The five hot-headed men gathered in David Gallo's stunning representation of a shadowy Victorian home behave painfully like too many of the irate citizens flocking to town meetings these past weeks. Indeed, the gun on the living-room wall that's eventually taken down and aimed at a cowering target could be a stand-in for any of the guns carried with such bravado to those health-care confabs.
The men, initially slapping each other on the back, may have worked seamlessly during the months before the play begins securing their basketball trophy -- which is proudly displayed on the upstage-center mantle -- but over the years, their differences have intensified. The coach (John Doman), who spouts respect for Israel and will gladly grant that Olympic track star Jesse Owens is an exemplary black man, is nevertheless a big-time small-town bigot.
George Sikowski (Robert Clohessy) is in the middle of a campaign to remain mayor of his Lackawanna Valley, Pennsylvania city but needs funds he hopes will be supplied by teammate Phil Romano (Skipp Sudduth). Phil, whose trade-off for the $30,000 he'll donate is the continued ability to strip-mine locally, has doubts about George and is intrigued by the efficiency of George's opponent, a Jew. Not only that, but Phil is guarding -- not too well for dramatic purposes -- a secret that could trouble George's marriage.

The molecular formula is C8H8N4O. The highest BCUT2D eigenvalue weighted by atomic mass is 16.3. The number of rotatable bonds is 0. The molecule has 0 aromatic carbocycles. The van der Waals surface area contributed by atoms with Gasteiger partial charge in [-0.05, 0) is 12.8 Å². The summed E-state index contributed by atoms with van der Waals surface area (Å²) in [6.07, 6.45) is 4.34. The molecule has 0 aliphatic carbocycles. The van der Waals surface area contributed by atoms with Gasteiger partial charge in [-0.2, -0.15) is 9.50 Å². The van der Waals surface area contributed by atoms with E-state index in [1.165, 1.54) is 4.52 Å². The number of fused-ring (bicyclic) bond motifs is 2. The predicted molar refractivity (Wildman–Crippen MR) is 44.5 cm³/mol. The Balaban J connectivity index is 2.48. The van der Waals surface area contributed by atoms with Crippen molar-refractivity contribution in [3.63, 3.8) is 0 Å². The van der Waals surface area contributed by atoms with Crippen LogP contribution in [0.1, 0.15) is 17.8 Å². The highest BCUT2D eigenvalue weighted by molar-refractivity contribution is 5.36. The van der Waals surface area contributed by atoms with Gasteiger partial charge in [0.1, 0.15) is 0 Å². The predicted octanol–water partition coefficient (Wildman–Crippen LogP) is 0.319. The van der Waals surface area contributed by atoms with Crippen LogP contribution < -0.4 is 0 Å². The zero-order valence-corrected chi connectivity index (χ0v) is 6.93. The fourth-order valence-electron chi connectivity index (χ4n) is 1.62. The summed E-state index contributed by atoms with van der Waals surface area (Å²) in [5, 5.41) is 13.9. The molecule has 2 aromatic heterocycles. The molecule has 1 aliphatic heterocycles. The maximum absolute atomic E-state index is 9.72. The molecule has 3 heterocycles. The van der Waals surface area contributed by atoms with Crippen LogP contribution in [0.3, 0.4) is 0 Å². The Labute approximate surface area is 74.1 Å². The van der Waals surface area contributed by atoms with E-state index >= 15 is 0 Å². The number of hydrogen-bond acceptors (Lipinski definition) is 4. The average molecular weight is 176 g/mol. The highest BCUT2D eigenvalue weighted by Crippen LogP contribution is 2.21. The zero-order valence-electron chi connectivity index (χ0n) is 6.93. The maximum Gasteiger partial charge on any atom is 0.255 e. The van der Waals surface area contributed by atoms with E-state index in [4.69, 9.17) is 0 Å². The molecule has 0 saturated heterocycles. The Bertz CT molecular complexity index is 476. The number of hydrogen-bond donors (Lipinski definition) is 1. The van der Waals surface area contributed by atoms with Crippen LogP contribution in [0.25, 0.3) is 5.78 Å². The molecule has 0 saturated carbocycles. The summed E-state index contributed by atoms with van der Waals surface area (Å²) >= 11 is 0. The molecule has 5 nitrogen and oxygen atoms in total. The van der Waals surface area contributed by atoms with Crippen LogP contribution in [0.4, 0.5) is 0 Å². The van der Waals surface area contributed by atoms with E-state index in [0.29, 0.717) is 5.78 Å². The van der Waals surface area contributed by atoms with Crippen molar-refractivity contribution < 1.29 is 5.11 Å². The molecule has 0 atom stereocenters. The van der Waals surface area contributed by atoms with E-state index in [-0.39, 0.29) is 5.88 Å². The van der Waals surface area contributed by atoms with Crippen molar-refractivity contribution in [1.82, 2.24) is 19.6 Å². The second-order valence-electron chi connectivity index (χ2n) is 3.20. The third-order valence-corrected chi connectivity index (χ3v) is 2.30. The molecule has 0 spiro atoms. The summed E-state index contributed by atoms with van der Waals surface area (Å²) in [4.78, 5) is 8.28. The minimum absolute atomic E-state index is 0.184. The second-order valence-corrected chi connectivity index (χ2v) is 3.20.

Moreover, Phil also doesn't put much faith in James Daley (Lou Liberatore), the teammate who now heads George's reelection operation. The only one standing aside from the fracas is Tom Daley (Tom Nelis), an alcoholic drain on brother James. He's also a dyed-in-the-whiskey cynic and the keeper of yet another secret having to do with why absent teammate Martin skips these boozy evenings.
Miller's achievement is in how solidly over the compact course of 90 minutes he pinpoints the weaknesses underlying apprehension and corruption in the hearts and minds of his contentious quintet. When the coach insists "We are the country," Miller means it. That moment alone attests to the play's immediacy. Yet, it also suggests the ways in which there are problematic aspects to That Championship Season. The play too often indicates how the drama occasionally tips into melodrama. The number of times Miller sends the characters to the dark at the top of the imposing staircase or out the front door so those left can talk behind backs is especially noticeable.
Nonetheless, these five fine actors grab their roles with both hands and shake them into memorable stage figures, each an Everyman with a defining demon.
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